Students & Campus
26 September 2022

Geneva Challenge 2022 Finalists – The Challenges of Poverty Reduction

Each year, the Advancing Development Goals International Contest for Graduate Students invites teams of graduate students from all academic programmes to devise innovative and pragmatic solutions to key international issues. The ninth edition of the Geneva Challenge focused on “The Challenges of Poverty Reduction”, inviting innovative, crosscutting proposals for reducing poverty worldwide. 

279 teams composed of 1,065 graduate students from 64 different nationalities and 100 different universities registered to take part in the competition. In the end, teams with 344 participants from all over the world submitted 86 projects, out of which 18 semi-finalists were selected. The high-level jury of experts has now chosen five finalist teams, one per continent, who will be invited to Geneva on November 22nd for the Award Ceremony. 

Team from Africa: Pan African University Institute of Water and Energy Sciences- Including Climate Change (PAUWES)

  • JACCA Agro-Warehouse Integrated Solutions: Sustainable Agriculture has been identified by the World Bank and the United Nations as a veritable tool for alleviating rural poverty, as agriculture is the major source of livelihood for the majority in rural settlements. Poor agro-food value chains, magnified by the exploitative activities of middlemen is the major limitation to the profitability of rural farmers. JACCA Agro-Warehouse Integrated Solutions seeks to address this challenge by providing warehousing and storage facilities to reduce post-harvest losses and mitigate marketing challenges, serving as a node linking rural farmers with urban markets and subsequently, international markets. Through digitalisation, their warehouse receipt solution is designed to engage stakeholders in a transparent system of direct trade. It will also aid access to financial support for the farmers, while they provide them with capacity-building and mentorship to ensure all-year-round productivity for sustainable agricultural development and economic growth in rural Africa. This has direct impacts on the attainment of Sustainable Development Goals (SDGs) 1 and 2: “No Poverty” and “Zero Hunger”. JACCA Agro-Warehouse Integrated Solutions is to be piloted in the North-West of Cameroon; it is designed to be scalable to the entire sub-Saharan Africa and it can also be assimilated by other regions comparable to Africa like rural Asia and rural Australia.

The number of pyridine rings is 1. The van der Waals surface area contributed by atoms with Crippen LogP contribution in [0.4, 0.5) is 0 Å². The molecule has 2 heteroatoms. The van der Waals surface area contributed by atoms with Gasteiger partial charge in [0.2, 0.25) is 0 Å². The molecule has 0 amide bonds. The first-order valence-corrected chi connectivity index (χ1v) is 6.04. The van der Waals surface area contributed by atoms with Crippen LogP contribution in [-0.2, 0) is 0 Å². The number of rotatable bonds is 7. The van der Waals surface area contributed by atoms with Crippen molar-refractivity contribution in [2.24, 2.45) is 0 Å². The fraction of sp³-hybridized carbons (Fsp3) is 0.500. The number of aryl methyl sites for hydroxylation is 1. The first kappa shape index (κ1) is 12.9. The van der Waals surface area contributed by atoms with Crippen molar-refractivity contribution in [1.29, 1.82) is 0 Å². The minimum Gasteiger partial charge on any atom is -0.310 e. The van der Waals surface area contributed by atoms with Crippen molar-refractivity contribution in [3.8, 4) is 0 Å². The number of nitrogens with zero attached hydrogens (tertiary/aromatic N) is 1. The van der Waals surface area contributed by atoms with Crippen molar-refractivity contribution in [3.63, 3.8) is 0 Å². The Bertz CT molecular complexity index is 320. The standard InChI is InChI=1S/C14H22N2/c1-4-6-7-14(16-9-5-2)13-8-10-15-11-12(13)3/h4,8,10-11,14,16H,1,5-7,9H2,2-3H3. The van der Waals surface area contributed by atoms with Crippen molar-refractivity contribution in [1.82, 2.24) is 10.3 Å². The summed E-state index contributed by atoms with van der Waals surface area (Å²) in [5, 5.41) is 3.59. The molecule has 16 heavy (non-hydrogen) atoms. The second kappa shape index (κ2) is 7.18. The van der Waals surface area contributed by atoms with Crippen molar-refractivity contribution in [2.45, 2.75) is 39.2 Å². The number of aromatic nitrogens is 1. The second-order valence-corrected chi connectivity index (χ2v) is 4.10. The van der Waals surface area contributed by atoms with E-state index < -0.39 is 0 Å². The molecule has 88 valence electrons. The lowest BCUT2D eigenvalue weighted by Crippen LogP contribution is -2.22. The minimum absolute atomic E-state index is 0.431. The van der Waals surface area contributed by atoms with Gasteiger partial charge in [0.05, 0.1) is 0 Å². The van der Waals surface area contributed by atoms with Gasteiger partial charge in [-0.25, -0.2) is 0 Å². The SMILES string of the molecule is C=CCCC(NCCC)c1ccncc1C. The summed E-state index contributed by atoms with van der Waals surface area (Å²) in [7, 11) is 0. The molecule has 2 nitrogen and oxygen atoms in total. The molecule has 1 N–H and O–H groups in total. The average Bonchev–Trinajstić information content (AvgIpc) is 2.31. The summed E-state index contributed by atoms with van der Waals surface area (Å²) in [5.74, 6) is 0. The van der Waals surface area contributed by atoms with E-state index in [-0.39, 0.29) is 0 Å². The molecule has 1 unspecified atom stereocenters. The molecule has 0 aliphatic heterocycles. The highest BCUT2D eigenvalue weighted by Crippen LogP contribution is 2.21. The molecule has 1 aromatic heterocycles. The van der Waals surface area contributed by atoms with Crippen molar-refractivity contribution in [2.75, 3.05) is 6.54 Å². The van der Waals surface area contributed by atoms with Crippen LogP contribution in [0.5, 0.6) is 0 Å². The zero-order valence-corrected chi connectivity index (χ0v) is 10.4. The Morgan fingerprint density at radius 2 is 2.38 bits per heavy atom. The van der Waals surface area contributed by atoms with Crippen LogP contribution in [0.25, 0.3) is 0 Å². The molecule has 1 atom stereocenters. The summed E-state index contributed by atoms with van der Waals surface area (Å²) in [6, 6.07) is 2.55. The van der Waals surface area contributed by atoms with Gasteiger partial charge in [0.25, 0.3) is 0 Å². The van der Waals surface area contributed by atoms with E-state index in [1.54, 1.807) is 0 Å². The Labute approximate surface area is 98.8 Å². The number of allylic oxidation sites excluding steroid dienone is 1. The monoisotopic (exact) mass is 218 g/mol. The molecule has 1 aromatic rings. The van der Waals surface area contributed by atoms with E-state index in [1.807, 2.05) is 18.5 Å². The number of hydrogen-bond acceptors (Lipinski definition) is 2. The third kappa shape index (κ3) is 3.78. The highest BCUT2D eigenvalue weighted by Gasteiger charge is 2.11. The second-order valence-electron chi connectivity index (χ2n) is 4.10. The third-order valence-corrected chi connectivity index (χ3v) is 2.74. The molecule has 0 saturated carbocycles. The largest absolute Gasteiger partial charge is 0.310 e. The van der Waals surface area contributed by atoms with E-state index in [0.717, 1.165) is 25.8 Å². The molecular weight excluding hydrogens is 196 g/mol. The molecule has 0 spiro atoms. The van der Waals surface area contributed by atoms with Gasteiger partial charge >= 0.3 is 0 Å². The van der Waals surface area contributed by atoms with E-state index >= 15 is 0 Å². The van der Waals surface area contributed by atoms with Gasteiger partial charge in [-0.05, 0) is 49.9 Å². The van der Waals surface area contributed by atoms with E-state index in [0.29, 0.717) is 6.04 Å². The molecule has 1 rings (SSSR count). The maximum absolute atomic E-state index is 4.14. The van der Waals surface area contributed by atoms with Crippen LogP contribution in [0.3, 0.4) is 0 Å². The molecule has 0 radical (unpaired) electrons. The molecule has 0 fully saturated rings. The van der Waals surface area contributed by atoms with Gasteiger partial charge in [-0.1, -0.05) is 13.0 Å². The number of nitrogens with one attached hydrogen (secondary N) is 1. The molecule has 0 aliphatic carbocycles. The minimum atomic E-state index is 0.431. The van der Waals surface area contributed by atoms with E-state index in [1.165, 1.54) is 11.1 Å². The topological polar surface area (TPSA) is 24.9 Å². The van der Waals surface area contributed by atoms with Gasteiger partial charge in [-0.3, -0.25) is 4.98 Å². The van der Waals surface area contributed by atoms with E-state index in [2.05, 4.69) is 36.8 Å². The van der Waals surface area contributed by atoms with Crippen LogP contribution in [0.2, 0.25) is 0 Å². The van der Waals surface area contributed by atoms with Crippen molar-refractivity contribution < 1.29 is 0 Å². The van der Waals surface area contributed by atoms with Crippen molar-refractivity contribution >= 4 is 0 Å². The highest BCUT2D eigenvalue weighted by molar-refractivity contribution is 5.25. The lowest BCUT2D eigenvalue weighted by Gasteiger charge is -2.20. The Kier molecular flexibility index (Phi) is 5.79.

Team from Asia: University of the Philippines Diliman, Northern Alberta Institute of Technology

  • ePASADA: The public utility vehicle (PUV) transportation sector is among the most heavily stricken groups during the coronavirus crisis. In the Philippines, an estimated half a million Jeepney drivers have either temporarily or permanently lost their jobs due to drastic changes in mobility options and activity systems. This in turn resulted in a disrupted source of income – with some of these drivers resorting to begging on the curb to afford basic commodities. The ePasada is a multipoint platform that aims to retrofit and futureproof this sector by integrating smart transportation components, resiliency training programmes, and alternative income generation schemes. All of these shall be delivered through a multipoint open access platform (mobile application) that offers both logistical solutions and incubation programmes. ePASADA is a smart technology project to support humanism and empowerment in a vulnerable sector of Philippine society: the Jeepney drivers and their families. The University of the Philippines Campus in the Diliman, Quezon City serves as the pilot site for the project as it fits the degree of land use and mobility complexity needed to establish a proof of concept. Moving forward, the team is looking into the possibility of implementing the programme on a city-level scale or to explore its multiplicity through other transportation modes.

Team from Europe: London School of Economics, London School Of Hygiene and Tropical Medicine